I can't really advise you here - waiting rooms differ from station to station, and in the end it's an issue of personal preference. Even if you decide to use the waiting room, it's a good idea to move to the platform at least 15 minutes before your train arrives, to avoid any last minute surprises.
How do I find out whether my train is on time?
Stations usually announce the status of trains due soon, but if you don't want to wait for those, you have a few options to find out how your train is behaving:
- Log on to www.trainenquiry.com, enter the number of your train, choose your station and boarding date, and you will be told where the train is, how late it is running, and when it's expected to arrive.
- Call 139 and select the "arrival/departure" option. If you want to do this in English, you need to select option number 2 for the first two menus. You will then be told the running status of your train.
- SMS SPOT <train number of your train> to 139. You will get an SMS telling you the name of the last station passed by the train and its current status.
Be a little careful with the railways' delay predictions. A train running late can miraculously make up time due to a concept known as slack time. Slack time is extra time provided in a train's schedule before its destination and any important station on the route, which enables a late-running train to either arrive on time or make up some of its delay. In some cases, the amount of slack can reach ridiculous proportions. For example, the Alleppey - Dhanbad Express is given a substantial amount of slack time at Chennai - it is allotted 1 hour and 38 minutes to cover 6 km between Perambur and Chennai! While your train might not have that much slack, it is worth remembering that a train can easily gain time at important stations.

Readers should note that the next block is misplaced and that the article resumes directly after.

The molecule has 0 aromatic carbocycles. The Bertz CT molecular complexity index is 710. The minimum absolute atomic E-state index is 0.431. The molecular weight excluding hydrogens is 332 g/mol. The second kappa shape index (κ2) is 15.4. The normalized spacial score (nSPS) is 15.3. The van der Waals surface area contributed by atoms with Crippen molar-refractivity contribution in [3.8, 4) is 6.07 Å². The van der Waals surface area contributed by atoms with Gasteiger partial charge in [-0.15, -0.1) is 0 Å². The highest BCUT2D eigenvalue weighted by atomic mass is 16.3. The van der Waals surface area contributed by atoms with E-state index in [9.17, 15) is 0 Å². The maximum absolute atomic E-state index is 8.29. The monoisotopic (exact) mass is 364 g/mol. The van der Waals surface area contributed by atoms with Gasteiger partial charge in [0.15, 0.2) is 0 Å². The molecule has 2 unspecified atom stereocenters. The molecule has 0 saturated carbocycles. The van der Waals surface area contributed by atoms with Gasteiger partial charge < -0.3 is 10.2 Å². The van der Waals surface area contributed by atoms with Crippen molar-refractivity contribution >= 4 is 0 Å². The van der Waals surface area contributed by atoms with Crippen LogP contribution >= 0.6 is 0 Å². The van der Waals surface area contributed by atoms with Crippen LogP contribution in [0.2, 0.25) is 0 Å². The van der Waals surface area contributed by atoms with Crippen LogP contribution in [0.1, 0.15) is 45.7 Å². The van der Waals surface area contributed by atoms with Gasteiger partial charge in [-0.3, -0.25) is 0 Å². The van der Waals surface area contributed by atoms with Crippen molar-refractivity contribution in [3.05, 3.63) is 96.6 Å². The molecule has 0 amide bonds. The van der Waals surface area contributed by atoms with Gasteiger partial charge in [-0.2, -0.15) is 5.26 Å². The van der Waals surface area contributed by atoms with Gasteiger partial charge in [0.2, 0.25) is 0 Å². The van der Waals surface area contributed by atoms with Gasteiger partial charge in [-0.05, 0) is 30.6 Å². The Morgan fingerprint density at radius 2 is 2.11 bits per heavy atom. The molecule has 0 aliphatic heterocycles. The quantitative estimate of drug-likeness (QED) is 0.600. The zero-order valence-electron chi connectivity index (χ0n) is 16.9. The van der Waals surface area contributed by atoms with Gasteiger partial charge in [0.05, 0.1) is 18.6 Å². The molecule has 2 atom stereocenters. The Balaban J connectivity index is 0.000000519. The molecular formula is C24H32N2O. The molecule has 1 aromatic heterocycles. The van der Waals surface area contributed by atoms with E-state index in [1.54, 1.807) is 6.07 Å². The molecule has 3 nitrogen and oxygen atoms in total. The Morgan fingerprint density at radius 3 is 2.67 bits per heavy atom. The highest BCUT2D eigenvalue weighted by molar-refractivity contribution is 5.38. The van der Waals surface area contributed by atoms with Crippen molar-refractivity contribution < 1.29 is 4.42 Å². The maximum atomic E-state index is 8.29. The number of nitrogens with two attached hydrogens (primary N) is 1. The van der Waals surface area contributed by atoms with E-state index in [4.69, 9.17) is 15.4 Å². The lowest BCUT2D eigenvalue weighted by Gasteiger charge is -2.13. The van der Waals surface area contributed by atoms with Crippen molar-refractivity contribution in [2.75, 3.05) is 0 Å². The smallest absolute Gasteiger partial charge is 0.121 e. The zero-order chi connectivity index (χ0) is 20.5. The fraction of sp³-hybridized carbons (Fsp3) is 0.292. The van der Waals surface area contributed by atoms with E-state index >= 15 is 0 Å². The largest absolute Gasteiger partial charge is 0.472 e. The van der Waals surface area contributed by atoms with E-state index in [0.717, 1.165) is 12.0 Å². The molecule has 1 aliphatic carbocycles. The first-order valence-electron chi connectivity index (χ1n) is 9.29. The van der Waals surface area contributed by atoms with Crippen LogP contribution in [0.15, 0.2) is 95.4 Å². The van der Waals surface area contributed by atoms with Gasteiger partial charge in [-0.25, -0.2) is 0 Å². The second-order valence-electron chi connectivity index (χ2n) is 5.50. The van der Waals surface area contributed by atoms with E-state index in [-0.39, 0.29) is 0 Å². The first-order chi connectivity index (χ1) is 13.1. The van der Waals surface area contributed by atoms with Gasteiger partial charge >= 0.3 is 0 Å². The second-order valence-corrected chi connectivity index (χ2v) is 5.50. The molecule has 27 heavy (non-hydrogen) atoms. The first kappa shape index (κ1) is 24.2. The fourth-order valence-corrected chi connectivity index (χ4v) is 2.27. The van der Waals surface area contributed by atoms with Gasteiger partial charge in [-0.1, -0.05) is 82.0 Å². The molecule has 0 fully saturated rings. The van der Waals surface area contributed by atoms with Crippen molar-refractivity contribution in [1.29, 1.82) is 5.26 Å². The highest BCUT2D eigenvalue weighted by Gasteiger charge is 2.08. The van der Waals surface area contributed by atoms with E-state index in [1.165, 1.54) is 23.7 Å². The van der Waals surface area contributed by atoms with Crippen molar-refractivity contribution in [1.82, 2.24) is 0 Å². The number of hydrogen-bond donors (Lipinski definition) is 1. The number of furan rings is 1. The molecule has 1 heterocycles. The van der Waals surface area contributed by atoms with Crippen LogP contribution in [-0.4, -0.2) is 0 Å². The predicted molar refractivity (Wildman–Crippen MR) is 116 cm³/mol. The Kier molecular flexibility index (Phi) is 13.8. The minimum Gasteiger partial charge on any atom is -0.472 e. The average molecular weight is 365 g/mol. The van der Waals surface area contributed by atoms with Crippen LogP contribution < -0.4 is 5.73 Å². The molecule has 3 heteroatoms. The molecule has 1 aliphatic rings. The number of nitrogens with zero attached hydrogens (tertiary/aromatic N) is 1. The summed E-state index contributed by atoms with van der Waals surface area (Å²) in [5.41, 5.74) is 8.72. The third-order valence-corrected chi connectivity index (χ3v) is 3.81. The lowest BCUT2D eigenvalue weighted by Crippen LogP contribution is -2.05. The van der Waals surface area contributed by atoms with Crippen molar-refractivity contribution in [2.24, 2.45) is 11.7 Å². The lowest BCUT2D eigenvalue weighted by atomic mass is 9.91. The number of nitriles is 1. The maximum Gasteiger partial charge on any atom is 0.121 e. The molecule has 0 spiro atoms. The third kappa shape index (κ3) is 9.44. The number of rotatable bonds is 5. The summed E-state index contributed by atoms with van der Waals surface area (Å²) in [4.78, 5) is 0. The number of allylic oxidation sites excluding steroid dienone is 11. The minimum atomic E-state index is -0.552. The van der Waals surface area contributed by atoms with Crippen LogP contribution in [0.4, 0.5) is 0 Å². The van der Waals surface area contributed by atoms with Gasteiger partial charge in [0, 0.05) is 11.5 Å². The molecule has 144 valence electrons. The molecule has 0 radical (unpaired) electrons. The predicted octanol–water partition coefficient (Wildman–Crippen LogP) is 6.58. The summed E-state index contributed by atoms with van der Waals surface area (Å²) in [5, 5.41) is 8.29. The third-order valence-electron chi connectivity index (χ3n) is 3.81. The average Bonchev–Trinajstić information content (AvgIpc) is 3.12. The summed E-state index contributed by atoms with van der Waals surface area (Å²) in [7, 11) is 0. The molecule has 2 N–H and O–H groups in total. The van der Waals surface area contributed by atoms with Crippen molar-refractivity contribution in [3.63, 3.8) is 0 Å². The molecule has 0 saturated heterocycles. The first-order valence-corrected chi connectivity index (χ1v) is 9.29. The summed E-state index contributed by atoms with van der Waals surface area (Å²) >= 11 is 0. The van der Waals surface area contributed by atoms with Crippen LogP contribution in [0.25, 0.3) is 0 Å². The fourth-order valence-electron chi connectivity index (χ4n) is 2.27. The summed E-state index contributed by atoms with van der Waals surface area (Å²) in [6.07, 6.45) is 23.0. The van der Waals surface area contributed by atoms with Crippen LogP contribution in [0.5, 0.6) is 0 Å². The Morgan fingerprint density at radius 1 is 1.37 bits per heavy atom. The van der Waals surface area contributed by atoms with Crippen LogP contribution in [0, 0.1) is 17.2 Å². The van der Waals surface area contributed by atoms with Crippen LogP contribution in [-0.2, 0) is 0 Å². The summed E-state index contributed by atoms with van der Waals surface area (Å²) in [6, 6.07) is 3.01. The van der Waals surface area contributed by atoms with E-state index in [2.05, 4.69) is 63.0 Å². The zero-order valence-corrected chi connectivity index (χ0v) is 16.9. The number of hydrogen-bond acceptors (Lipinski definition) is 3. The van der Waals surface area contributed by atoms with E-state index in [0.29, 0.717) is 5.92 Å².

If you've not read it already, the article on avoiding trains that are likely to be delayed might help you select a train that's less likely to be delayed.
Are stations safe?
You need to follow the same precautions at a station that you would at any crowded public space - keep an eye on your belongings at all times, and don't keep your wallet in a position that is easily accessible to any opportunistic pickpocket.